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Multiple Intelligences

The theory of multiple intelligences (MI) was developed by Howard Gardner, a professor of cognition and education at Harvard University. Introduced in his 1983 book, Frames of Mind, and refined in subsequent writings, the theory contends that human intelligence is not a single complex entity or a unified set of processes (the dominant view in the field of psychology). Instead, Gardner posits that there are several relatively autonomous intelligences, and that an individual's intellectual profile reflects a unique configuration of these intelligences.

Definition of Intelligence

In his 1999 formulation of MI theory, Intelligence Reframed, Gardner defines intelligence as "a biopsychological potential to process information that can be activated in a cultural setting to solve problems or create products that are of value in a culture." By considering intelligence a potential, Gardner asserts its emergent and responsive nature, thereby differentiating his theory from traditional ones in which human intelligence is fixed and innate. Whether a potential will be activated is dependent in large part on the values of the culture in which an individual grows up and the opportunities available in that culture, although Gardner also acknowledges the role of personal decisions made by individuals, their families, and others. These activating forces result in the development and expression of a range of abilities (or intelligences) from culture to culture and also from individual to individual.

Gardner's definition of intelligence is unique as well in that it considers the creation of products such as sculptures and computers to be as important an expression of intelligence as abstract problem solving. Traditional theories do not recognize created artifacts as a manifestation of intelligence, and therefore are limited in how they conceptualize and measure it.

Criteria for intelligences. Gardner does not believe that the precise number of intelligences is known, nor does he believe that they can be identified through statistical analyses of cognitive test results. He began by considering the range of adult endstates that are valued in diverse cultures around the world. To uncover the abilities that support these end-states, he examined a wide variety of empirical sources from different disciplines that had never been used together for the purpose of defining human intelligence. His examination yielded eight criteria for defining an intelligence:

  • Two criteria derived from biology: (1) an intelligence should be isolable in cases of brain damage, and (2) there should be evidence for its plausibility and autonomy in evolutionary history.
  • Two criteria derived from developmental psychology: (3) an intelligence has to have a distinct developmental history along with a definable set of expert end-state performances, and (4) it must exist within special populations such as idiot savants and prodigies.
  • Two criteria derived from traditional psychology: (5) an intelligence needs to be supported by the results of skill training for its relatively independent operation, and (6) also by the results of psychometric studies for its low correlation to other intelligences.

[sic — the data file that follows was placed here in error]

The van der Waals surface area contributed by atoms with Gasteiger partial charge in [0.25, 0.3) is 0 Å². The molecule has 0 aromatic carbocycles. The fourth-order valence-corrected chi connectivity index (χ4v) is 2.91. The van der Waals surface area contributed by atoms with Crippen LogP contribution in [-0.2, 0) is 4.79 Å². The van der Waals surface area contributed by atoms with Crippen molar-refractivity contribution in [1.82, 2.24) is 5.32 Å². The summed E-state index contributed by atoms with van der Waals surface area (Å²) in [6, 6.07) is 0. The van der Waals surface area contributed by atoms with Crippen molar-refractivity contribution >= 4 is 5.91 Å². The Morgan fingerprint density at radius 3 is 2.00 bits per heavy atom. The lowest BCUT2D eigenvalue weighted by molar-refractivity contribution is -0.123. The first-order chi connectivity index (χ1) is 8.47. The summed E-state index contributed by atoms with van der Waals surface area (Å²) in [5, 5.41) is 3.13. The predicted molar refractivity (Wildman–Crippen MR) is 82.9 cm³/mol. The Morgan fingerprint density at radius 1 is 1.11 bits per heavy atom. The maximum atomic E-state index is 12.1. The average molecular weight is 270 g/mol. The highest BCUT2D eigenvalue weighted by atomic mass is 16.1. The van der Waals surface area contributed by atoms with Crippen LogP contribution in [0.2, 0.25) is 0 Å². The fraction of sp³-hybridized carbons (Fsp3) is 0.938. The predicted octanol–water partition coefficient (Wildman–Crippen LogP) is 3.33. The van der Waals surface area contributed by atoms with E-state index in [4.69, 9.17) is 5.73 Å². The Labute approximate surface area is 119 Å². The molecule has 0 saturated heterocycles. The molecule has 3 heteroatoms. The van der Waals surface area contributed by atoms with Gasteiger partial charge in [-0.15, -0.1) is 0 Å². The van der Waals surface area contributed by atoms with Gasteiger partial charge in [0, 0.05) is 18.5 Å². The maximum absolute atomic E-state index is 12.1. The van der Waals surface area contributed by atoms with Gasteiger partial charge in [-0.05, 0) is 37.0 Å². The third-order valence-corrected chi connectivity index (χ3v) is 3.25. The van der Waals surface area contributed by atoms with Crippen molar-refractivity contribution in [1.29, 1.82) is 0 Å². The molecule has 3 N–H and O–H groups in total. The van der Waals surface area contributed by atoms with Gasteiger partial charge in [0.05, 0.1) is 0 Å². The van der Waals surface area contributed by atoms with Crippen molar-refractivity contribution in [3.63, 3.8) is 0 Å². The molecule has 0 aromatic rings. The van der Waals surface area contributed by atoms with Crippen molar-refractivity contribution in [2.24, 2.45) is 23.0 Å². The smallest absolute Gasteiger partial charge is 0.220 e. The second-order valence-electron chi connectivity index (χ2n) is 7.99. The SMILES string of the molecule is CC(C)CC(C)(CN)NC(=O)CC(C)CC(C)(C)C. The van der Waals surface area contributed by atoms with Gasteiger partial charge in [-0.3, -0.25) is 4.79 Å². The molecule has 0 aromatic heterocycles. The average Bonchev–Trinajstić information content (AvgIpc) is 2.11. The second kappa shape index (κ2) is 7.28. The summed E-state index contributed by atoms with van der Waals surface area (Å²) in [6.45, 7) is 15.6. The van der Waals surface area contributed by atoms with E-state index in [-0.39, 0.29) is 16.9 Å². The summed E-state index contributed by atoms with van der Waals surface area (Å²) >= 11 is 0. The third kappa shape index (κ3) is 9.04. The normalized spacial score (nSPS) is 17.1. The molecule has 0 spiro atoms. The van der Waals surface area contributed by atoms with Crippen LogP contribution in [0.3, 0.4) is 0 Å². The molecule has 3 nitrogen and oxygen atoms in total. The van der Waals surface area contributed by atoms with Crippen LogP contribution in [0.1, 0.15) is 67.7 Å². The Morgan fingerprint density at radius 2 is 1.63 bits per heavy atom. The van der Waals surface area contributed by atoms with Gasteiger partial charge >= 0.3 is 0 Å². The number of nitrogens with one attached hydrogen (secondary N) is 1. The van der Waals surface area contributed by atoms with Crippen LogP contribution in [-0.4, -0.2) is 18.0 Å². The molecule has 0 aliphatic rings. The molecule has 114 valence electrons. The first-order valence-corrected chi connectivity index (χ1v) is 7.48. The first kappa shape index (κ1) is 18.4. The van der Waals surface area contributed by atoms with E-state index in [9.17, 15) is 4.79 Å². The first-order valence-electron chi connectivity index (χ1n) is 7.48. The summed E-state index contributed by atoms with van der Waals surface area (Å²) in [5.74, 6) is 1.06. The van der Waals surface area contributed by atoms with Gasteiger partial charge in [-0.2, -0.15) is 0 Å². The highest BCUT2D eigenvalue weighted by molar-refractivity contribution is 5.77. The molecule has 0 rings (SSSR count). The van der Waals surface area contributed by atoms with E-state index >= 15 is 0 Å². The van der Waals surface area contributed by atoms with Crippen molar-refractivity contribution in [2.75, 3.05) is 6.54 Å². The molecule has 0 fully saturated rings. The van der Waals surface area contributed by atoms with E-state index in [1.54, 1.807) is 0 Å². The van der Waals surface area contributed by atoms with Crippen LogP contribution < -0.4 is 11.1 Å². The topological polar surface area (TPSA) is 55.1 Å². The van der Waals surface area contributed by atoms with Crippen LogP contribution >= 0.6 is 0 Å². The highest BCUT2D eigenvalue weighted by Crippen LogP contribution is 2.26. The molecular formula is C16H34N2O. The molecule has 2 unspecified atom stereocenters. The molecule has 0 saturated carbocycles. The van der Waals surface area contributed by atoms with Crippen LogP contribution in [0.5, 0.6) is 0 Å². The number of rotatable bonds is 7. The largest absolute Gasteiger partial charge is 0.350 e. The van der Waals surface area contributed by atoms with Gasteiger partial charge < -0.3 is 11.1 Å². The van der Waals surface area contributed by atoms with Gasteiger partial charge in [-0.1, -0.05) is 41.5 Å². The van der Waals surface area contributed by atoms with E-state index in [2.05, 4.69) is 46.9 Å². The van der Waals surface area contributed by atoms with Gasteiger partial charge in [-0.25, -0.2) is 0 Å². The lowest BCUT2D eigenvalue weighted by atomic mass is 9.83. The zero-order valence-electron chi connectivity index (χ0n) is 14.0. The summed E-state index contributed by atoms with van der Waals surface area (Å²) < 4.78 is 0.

• Two criteria derived from logical analysis: (7) an intelligence must have its own identifiable core operation or set of operations, and (8) it must be susceptible to encoding in a symbol system–such as language, numbers, graphics, or musical notations.

To be defined as an intelligence, an ability has to meet most, though not all, of the eight criteria.

Identified intelligences. As of 2001, Gardner has identified eight intelligences:

  1. Linguistic intelligence, exemplified by writers and poets, describes the ability to perceive and generate spoken or written language.
  2. Logical-mathematical intelligence, exemplified by mathematicians and computer programmers, involves the ability to appreciate and utilize numerical, abstract, and logical reasoning to solve problems.
  3. Musical intelligence, exemplified by musicians and composers, entails the ability to create, communicate, and understand meanings made out of sound.
  4. Spatial intelligence, exemplified by graphic designers and architects, refers to the ability to perceive, modify, transform, and create visual or spatial images.
  5. Bodily-kinesthetic intelligence, exemplified by dancers and athletes, deals with the ability to use all or part of one's body to solve problems or to fashion products.
  6. Naturalistic intelligence, exemplified by archaeologists and botanists, concerns the ability to distinguish, classify, and use features of the environment.
  7. Interpersonal intelligence, exemplified by leaders and teachers, describes the ability to recognize, appreciate, and contend with the feelings, beliefs, and intentions of other people.
  8. Intrapersonal intelligence, apparent when individuals pursue a particular interest, choose a field of study or work, or portray their life through different media, involves the ability to understand oneself–including emotions, desires, strengths, and vulnerabilities–and to use such information effectively in regulating one's own life.

Gardner does not claim this roster of intelligences to be exhaustive; MI theory is based wholly on empirical evidence, and the roster can therefore be revised with new empirical findings. In the MI framework, all intelligences are equally valid and important, and though significantly independent of one another, they do not operate in isolation. Human activity normally reflects the integrated functioning of several intelligences. An effective teacher, for example, relies on linguistic and interpersonal intelligences, and possesses knowledge of particular subject areas as well.

Relationship to Other Theories

MI theory bears similarities to several other contemporary theories of intelligence, yet it remains distinct. Although it shares a pluralistic view of intelligence with Robert Sternberg's triarchic theory, MI theory organizes intelligences in terms of content areas, and no single cognitive function, such as perception or memory, cuts across all domains. The triarchic theory, in contrast, posits three intelligences differentiated by functional processes, and each intelligence operates consistently across domains.

Daniel Goleman's theory of emotional intelligence resonates with MI theory in that both acknowledge the social and affective aspects of intelligence. Whereas Goleman views intelligence from a moral and ethical perspective, however, Gardner regards all intelligences as value-free: He does not judge individuals as inferior or superior based on their configuration of intelligences, nor does he judge cultures as inferior or superior because they value one intelligence over another.